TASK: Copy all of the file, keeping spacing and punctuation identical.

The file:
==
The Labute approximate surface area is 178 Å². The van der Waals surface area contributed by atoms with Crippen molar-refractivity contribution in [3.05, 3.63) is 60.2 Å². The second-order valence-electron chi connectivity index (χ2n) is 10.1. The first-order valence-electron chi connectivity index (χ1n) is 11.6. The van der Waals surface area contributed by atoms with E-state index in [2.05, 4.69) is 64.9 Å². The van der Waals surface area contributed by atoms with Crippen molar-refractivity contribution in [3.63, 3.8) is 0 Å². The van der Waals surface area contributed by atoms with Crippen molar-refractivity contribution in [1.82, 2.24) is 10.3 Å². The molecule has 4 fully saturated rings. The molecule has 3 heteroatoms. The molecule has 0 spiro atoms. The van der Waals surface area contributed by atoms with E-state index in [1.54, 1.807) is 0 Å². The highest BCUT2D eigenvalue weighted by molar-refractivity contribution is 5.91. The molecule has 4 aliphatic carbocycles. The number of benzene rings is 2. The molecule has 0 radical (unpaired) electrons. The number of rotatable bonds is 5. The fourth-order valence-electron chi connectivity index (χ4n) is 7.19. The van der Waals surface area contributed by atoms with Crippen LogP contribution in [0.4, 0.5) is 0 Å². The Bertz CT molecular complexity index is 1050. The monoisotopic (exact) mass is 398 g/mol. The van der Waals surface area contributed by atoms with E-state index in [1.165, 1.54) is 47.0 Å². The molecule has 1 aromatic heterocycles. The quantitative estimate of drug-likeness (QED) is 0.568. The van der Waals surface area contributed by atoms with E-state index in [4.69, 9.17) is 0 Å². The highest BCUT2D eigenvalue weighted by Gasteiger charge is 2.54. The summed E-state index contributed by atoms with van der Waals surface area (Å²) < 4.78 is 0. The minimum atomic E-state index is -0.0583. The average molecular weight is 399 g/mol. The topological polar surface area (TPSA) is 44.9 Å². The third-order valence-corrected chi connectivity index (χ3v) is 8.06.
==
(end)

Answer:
The Labute approximate surface area is 178 Å². The van der Waals surface area contributed by atoms with Crippen molar-refractivity contribution in [3.05, 3.63) is 60.2 Å². The second-order valence-electron chi connectivity index (χ2n) is 10.1. The first-order valence-electron chi connectivity index (χ1n) is 11.6. The van der Waals surface area contributed by atoms with E-state index in [2.05, 4.69) is 64.9 Å². The van der Waals surface area contributed by atoms with Crippen molar-refractivity contribution in [3.63, 3.8) is 0 Å². The van der Waals surface area contributed by atoms with Crippen molar-refractivity contribution in [1.82, 2.24) is 10.3 Å². The molecule has 4 fully saturated rings. The molecule has 3 heteroatoms. The molecule has 0 spiro atoms. The van der Waals surface area contributed by atoms with E-state index in [1.54, 1.807) is 0 Å². The highest BCUT2D eigenvalue weighted by molar-refractivity contribution is 5.91. The molecule has 4 aliphatic carbocycles. The number of benzene rings is 2. The molecule has 0 radical (unpaired) electrons. The number of rotatable bonds is 5. The fourth-order valence-electron chi connectivity index (χ4n) is 7.19. The van der Waals surface area contributed by atoms with Crippen LogP contribution in [0.4, 0.5) is 0 Å². The Bertz CT molecular complexity index is 1050. The monoisotopic (exact) mass is 398 g/mol. The van der Waals surface area contributed by atoms with E-state index in [1.165, 1.54) is 47.0 Å². The molecule has 1 aromatic heterocycles. The quantitative estimate of drug-likeness (QED) is 0.568. The van der Waals surface area contributed by atoms with E-state index in [4.69, 9.17) is 0 Å². The highest BCUT2D eigenvalue weighted by Gasteiger charge is 2.54. The summed E-state index contributed by atoms with van der Waals surface area (Å²) < 4.78 is 0. The minimum atomic E-state index is -0.0583. The average molecular weight is 399 g/mol. The topological polar surface area (TPSA) is 44.9 Å². The third-order valence-corrected chi connectivity index (χ3v) is 8.06.